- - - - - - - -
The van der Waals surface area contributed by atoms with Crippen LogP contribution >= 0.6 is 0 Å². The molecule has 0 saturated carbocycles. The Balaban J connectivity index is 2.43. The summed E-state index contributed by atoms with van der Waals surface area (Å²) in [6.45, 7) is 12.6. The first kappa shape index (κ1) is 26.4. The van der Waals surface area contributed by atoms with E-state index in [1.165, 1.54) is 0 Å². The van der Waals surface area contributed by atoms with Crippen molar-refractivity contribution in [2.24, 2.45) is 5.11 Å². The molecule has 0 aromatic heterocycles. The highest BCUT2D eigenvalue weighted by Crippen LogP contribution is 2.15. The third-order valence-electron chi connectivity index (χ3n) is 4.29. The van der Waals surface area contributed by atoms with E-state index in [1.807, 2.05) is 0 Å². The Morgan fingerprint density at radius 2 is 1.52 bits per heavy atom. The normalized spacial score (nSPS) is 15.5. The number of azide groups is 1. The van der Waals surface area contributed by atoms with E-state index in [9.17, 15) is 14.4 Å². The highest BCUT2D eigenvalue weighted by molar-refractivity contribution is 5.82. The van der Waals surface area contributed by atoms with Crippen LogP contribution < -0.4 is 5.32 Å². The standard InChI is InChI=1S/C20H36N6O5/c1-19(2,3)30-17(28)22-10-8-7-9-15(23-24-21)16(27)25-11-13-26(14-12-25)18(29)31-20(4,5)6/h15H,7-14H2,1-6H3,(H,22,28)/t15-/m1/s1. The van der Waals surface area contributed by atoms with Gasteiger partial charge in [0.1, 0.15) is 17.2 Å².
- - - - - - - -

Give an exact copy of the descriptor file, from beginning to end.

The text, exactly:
The van der Waals surface area contributed by atoms with Crippen LogP contribution >= 0.6 is 0 Å². The molecule has 0 saturated carbocycles. The Balaban J connectivity index is 2.43. The summed E-state index contributed by atoms with van der Waals surface area (Å²) in [6.45, 7) is 12.6. The first kappa shape index (κ1) is 26.4. The van der Waals surface area contributed by atoms with E-state index in [1.165, 1.54) is 0 Å². The van der Waals surface area contributed by atoms with Crippen molar-refractivity contribution in [2.24, 2.45) is 5.11 Å². The molecule has 0 aromatic heterocycles. The highest BCUT2D eigenvalue weighted by Crippen LogP contribution is 2.15. The third-order valence-electron chi connectivity index (χ3n) is 4.29. The van der Waals surface area contributed by atoms with E-state index in [1.807, 2.05) is 0 Å². The Morgan fingerprint density at radius 2 is 1.52 bits per heavy atom. The normalized spacial score (nSPS) is 15.5. The number of azide groups is 1. The van der Waals surface area contributed by atoms with E-state index in [9.17, 15) is 14.4 Å². The highest BCUT2D eigenvalue weighted by molar-refractivity contribution is 5.82. The van der Waals surface area contributed by atoms with Crippen LogP contribution < -0.4 is 5.32 Å². The standard InChI is InChI=1S/C20H36N6O5/c1-19(2,3)30-17(28)22-10-8-7-9-15(23-24-21)16(27)25-11-13-26(14-12-25)18(29)31-20(4,5)6/h15H,7-14H2,1-6H3,(H,22,28)/t15-/m1/s1. The van der Waals surface area contributed by atoms with Gasteiger partial charge in [0.1, 0.15) is 17.2 Å².